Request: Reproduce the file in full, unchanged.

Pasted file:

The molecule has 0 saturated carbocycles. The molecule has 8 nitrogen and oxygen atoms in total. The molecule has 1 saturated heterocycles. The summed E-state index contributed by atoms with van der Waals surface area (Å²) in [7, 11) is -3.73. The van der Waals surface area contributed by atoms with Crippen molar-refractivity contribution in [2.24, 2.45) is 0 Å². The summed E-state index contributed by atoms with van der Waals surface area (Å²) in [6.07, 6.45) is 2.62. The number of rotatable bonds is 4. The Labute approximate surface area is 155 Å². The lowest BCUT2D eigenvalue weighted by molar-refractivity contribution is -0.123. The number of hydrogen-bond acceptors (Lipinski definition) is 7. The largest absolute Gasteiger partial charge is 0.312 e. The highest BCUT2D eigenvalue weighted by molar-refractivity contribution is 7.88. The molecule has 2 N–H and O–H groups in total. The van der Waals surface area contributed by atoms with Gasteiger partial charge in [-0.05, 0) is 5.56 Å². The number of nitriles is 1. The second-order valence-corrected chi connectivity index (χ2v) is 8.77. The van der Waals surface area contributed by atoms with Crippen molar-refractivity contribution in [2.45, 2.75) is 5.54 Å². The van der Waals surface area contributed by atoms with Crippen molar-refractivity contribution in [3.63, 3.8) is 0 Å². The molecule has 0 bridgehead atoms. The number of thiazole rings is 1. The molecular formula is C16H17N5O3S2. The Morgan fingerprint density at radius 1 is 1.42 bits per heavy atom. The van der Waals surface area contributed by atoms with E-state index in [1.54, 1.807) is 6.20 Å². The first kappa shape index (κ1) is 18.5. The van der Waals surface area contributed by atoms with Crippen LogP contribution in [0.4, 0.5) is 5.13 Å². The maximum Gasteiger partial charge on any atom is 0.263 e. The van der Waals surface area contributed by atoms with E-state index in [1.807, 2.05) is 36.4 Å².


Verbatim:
The molecule has 0 saturated carbocycles. The molecule has 8 nitrogen and oxygen atoms in total. The molecule has 1 saturated heterocycles. The summed E-state index contributed by atoms with van der Waals surface area (Å²) in [7, 11) is -3.73. The van der Waals surface area contributed by atoms with Crippen molar-refractivity contribution in [2.24, 2.45) is 0 Å². The summed E-state index contributed by atoms with van der Waals surface area (Å²) in [6.07, 6.45) is 2.62. The number of rotatable bonds is 4. The Labute approximate surface area is 155 Å². The lowest BCUT2D eigenvalue weighted by molar-refractivity contribution is -0.123. The number of hydrogen-bond acceptors (Lipinski definition) is 7. The largest absolute Gasteiger partial charge is 0.312 e. The highest BCUT2D eigenvalue weighted by molar-refractivity contribution is 7.88. The molecule has 2 N–H and O–H groups in total. The van der Waals surface area contributed by atoms with Gasteiger partial charge in [-0.05, 0) is 5.56 Å². The number of nitriles is 1. The second-order valence-corrected chi connectivity index (χ2v) is 8.77. The van der Waals surface area contributed by atoms with Crippen molar-refractivity contribution in [2.45, 2.75) is 5.54 Å². The van der Waals surface area contributed by atoms with Crippen molar-refractivity contribution in [3.63, 3.8) is 0 Å². The molecule has 0 bridgehead atoms. The number of thiazole rings is 1. The molecular formula is C16H17N5O3S2. The Morgan fingerprint density at radius 1 is 1.42 bits per heavy atom. The van der Waals surface area contributed by atoms with E-state index in [1.54, 1.807) is 6.20 Å². The first kappa shape index (κ1) is 18.5. The van der Waals surface area contributed by atoms with Crippen LogP contribution in [0.4, 0.5) is 5.13 Å². The maximum Gasteiger partial charge on any atom is 0.263 e. The van der Waals surface area contributed by atoms with E-state index in [1.807, 2.05) is 36.4 Å².